Friday, July 29, 2011

The 1853 Riot On Vandewater Street And More On Vandewater History

from freepages genealogy
Hendrick and his wife Grietje Vermeulen were listed as members of the Bergen, NJ Dutch Church on 20 May 1667, but if they lived there at all it was probably only briefly, as all the children save one were baptized in the New York Dutch Church and Hendrick was described in the court records of New York as a Skipper as of March 1674 (RNA 7:70). In 1686 Margareta was listed as the widow of Hendrick (SelLM 13) living in Smith's Valley, which was along the East River north of Wall Street. In 1695 the Widow Vandewater was taxed on a house in the East ward, New York City, assessed at 30; with her son John, assessed ar 3, and her son - in - law John Pauleson, Assed at 5 (NYHS Coll. 1910:69,110,140).
Their property in Manhattan was located where Vandewater Street now runs beneath the Brooklyn Bridge approaches. In her will dated 9 April , 1724 and probated 5 March 1725 (WNYHS 2:310 ), Margaret listed the children designated with an asterisk below, in addition to Hendrick, Cornelius, and Petronella, Children of her deceased son Albert, and her deceased daughter Elizabeth, late wife of Johannes Poinselles (pauleson); the ececutors named were her surviving sons, her daughter Aryantje Bennet, and her son -in law- Teunis Tiebout.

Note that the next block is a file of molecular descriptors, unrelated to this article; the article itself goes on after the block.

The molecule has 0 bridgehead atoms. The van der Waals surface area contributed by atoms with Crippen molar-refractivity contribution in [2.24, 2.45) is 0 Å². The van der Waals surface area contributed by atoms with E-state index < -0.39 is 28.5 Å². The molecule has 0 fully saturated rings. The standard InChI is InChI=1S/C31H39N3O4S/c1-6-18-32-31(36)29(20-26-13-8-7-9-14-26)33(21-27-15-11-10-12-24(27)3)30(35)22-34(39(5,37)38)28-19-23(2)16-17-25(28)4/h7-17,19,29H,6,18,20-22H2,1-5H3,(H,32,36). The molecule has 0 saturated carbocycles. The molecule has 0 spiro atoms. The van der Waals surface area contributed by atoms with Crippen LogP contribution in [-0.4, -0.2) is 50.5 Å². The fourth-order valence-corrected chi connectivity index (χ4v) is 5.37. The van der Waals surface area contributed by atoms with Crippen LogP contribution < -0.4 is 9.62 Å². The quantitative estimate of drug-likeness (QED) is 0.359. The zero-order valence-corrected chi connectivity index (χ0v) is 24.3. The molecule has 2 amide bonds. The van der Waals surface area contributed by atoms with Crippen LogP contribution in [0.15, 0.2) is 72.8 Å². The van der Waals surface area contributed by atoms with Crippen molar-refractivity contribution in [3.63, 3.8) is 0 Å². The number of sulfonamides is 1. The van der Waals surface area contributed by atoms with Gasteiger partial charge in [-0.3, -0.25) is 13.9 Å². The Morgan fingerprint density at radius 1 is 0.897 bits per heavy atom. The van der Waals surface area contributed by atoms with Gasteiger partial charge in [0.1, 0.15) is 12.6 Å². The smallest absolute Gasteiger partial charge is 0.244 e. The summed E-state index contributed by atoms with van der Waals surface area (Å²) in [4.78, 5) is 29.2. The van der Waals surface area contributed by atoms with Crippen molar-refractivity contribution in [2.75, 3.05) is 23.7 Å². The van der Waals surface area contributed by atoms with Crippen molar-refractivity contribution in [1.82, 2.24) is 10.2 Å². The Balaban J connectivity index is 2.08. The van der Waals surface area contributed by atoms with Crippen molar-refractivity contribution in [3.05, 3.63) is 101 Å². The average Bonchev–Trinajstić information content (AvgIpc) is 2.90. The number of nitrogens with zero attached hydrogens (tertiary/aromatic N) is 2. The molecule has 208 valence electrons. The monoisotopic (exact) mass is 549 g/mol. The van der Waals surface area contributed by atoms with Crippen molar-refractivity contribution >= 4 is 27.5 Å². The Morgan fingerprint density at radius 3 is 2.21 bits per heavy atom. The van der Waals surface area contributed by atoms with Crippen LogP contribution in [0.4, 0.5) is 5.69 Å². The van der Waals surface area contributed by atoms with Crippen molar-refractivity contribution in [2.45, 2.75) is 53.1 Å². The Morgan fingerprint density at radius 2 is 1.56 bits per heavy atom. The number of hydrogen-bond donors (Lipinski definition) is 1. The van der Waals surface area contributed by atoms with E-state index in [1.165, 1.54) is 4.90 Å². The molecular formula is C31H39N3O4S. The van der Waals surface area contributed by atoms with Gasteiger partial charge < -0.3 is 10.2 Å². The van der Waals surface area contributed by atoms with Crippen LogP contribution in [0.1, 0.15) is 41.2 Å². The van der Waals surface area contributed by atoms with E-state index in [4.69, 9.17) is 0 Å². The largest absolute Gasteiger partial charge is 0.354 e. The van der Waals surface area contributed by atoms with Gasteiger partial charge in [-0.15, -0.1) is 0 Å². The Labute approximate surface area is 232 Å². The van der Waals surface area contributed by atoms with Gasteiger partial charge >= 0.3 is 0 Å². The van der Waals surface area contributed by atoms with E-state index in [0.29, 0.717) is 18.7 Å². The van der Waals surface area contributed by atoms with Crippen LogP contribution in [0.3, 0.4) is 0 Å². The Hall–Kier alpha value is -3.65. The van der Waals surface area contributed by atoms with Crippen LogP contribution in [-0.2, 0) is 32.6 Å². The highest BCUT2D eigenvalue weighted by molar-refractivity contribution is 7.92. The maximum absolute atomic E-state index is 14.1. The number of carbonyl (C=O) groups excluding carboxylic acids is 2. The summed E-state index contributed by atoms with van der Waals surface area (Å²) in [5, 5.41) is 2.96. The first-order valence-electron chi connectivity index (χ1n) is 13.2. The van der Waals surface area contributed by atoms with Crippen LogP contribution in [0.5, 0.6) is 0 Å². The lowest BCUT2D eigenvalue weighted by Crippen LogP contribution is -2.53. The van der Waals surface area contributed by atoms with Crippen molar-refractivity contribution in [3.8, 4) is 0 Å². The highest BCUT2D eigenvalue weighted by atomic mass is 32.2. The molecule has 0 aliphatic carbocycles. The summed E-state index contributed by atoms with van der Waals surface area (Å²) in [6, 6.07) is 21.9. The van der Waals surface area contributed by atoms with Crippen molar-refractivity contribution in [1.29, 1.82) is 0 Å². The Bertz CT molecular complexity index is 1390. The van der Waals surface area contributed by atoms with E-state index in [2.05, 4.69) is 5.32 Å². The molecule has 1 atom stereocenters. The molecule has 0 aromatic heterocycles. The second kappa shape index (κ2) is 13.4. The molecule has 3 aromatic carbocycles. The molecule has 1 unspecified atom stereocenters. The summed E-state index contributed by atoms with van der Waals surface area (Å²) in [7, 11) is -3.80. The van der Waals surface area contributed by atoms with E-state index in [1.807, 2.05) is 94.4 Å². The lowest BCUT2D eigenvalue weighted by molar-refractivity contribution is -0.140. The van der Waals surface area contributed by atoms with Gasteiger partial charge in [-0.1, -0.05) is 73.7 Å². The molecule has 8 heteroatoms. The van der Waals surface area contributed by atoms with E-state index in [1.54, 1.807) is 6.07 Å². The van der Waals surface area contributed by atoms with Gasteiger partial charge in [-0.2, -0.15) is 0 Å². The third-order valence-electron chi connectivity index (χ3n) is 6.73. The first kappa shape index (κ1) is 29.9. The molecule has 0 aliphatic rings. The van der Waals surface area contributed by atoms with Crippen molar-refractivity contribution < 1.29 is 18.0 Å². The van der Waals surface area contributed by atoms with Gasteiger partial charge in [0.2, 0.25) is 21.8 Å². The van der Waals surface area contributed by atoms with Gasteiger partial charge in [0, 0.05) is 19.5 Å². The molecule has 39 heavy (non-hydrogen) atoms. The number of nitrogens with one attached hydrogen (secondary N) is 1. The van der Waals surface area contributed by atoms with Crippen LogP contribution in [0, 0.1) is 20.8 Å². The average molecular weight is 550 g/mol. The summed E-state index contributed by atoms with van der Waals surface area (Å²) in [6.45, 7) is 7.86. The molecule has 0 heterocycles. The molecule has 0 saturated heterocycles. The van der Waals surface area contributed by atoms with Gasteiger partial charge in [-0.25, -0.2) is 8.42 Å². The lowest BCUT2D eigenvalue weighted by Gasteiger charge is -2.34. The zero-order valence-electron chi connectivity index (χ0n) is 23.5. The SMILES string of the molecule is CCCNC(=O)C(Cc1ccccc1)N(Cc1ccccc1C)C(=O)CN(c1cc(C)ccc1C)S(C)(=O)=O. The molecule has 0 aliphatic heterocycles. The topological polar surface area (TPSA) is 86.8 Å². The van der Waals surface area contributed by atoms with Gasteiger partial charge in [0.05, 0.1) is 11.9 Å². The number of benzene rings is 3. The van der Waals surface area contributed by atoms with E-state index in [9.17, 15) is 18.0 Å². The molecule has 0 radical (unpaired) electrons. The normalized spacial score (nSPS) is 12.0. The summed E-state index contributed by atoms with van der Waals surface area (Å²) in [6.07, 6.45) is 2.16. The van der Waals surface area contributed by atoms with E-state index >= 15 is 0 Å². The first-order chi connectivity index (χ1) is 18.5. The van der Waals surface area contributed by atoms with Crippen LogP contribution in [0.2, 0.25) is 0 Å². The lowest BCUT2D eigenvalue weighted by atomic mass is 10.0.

Source: NYGBR 1967, Vol. 98, p. 27
The story states that James received land in Chesepeake Bay prior to the Rev. War. This has not been confirmed and needs to be checked.
The Family states that James served for the revolutionists under Geo. Washington. According to Ledley he served "in Col. Jacobus Swartwouts Rgt. of Minute Men, also in 2nd & 6th Rgts. of Dutchess Co. Mil. (Hasbrouck, op. cit)". This basically confirms the statement. However, Jacobus is not in the DAR/SAR patriot Index, which only means that no researcher has a yet confirmed his patriot status.

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